King declines Mays’s invitation of 21 April to speak at Morehouse morning chapel services before the end of the school year in May. King explains that he is “preparing the outline and manuscript for a forthcoming book” and hence cannot accept any more engagements. King expressed interest in working on such a manuscript for many months before finally undertaking the project that became Stride Toward Freedom, published in 1958.1
Dr. Benjamin E. Mays, Pres.
Dear Dr. Mays:
Thanks for your very kind letter inviting me to speak at Morehouse College.
I am in the process of preparing the outline and manuscript for a forthcoming book. Due to the time that must be put into such a venture, I have promised myself that I would accept no further speaking engagements for the month of May. It is my aim to devote this whole month to the necessary research involved in such an undertaking. I am sure that you understand this because of your long experience as a writer. But for this, I would be very happy to come. Please feel free to call on me some other time.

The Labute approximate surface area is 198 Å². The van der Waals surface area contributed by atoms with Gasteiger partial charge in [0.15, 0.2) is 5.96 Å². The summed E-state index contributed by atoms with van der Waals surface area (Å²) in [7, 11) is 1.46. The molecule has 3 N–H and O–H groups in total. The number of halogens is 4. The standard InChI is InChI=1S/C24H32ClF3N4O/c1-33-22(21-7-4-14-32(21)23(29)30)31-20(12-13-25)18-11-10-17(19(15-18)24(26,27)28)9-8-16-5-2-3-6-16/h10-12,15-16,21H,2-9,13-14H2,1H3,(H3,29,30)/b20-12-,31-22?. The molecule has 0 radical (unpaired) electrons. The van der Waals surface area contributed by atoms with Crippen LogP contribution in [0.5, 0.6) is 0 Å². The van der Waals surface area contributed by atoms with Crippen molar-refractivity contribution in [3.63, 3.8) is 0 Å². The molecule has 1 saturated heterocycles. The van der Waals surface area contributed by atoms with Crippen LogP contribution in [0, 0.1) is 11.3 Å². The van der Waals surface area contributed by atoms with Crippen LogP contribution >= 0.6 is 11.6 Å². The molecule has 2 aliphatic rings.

With every good wish, I am
M. L. King, Jr.,
1. King held discussions with several collaborators and publishers, including Doubleday, before choosing Harper and Row in early 1957 (see Clement Alexandre to King, 1 June 1956; and King to Alexandre, 18 June 1956). In April 1956 he contemplated a collaboration with Edith Gilmore, an associate of Bayard Rustin in New York, to write the Montgomery story for publication, but nothing resulted (see Edith Gilmore to King, 9 April 1956).
MLKP-MBU, Martin Luther King, Jr., Papers, 1954-1968, Howard Gotlieb Archival Research Center, Boston University, Boston, Mass.